The Biden Administration has agreed to an (unnecessary) compromise with moderate Democrats on direct stimulus payments. Sources say that phase-outs for the $1,400 checks will begin at $75,000 a year for individuals and $150,000 a year for families and that those who earn more than $80,000 a year or $160,000 a year as a family will be disqualified.
This, as they say, sucks a fat one. I know from writing about this topic before that there are a number of readers here who fall under the category of, “Yes, we earn a little more than $75,000 a year, but $1,400 would be really meaningful in my situation,” or where $5,600 would be hugely impactful for a family of four that earns $165,000 a year.
I suppose the wrinkles have not been truly ironed out, but this is likely to lead to a number of inequitable outcomes. For instance, a married couple with no children who earns $149,000 a year will receive $2800, while a married couple with 5 children who earns $161,000 will receive $0.
The most inequitable outcomes, however, would happen to those who lost their jobs in 2020, because the checks from what most of us understand will be based on 2019 tax returns. The only mechanism in place to protect those people are enhanced unemployment benefits, which the Biden Administration insists will remain at $400 a week in the stimulus bill, which is good. Except that a family of four who earned $161,000 working in the hospitality industry in 2019 but lost their jobs in 2020 and collects about $35,000 - $50,000 a year combined in unemployment benefits (pro-rated) and who need those direct payments the most would not qualify for anything. That is very messed up.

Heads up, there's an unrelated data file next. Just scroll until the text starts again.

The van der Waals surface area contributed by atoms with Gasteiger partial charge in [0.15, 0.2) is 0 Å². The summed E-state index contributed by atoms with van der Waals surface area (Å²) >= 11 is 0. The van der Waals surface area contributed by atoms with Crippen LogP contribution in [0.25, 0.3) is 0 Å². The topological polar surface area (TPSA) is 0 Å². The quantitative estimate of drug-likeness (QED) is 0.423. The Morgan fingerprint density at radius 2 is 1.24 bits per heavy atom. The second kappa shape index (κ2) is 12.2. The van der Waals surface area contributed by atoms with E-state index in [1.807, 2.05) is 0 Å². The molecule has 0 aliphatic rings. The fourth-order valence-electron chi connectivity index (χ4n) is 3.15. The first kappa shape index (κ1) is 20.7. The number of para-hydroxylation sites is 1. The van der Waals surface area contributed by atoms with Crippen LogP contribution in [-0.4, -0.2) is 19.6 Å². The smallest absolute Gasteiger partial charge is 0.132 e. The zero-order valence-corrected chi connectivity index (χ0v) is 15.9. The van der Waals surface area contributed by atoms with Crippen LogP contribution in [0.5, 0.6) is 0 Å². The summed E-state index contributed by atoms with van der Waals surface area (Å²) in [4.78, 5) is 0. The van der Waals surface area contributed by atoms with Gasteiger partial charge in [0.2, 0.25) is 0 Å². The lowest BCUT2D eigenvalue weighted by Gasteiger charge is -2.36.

It’s unclear why moderate Democrats — Joe Manchin and Krysten Sinema, in all likelihood — are even pushing for this. Are they worried about the optics of … giving checks to middle-class families? These direct payments are extremely popular — 80 percent of the country supports them. There are some Republican legislators who do not, but the Republican base absolutely supports them, as do Democrats. This limitation produces no winners, only losers, and in some cases, people who lost their jobs in 2020 will be punished again.
It is, to say the least, demoralizing, and while I’d like to think that the lack of direct payments to those earning over those income thresholds might be offset by writing off student debt, it seems more and more likely, unfortunately, that Manchin and Sinema will block those efforts, too.
I will, however, take some solace in the fact that so many millions of dollars are being directed to schools through the stimulus bill that districts will not be able to use it all in 2021 and will instead, according to many, use that surplus to fund raises for teachers for years to come.
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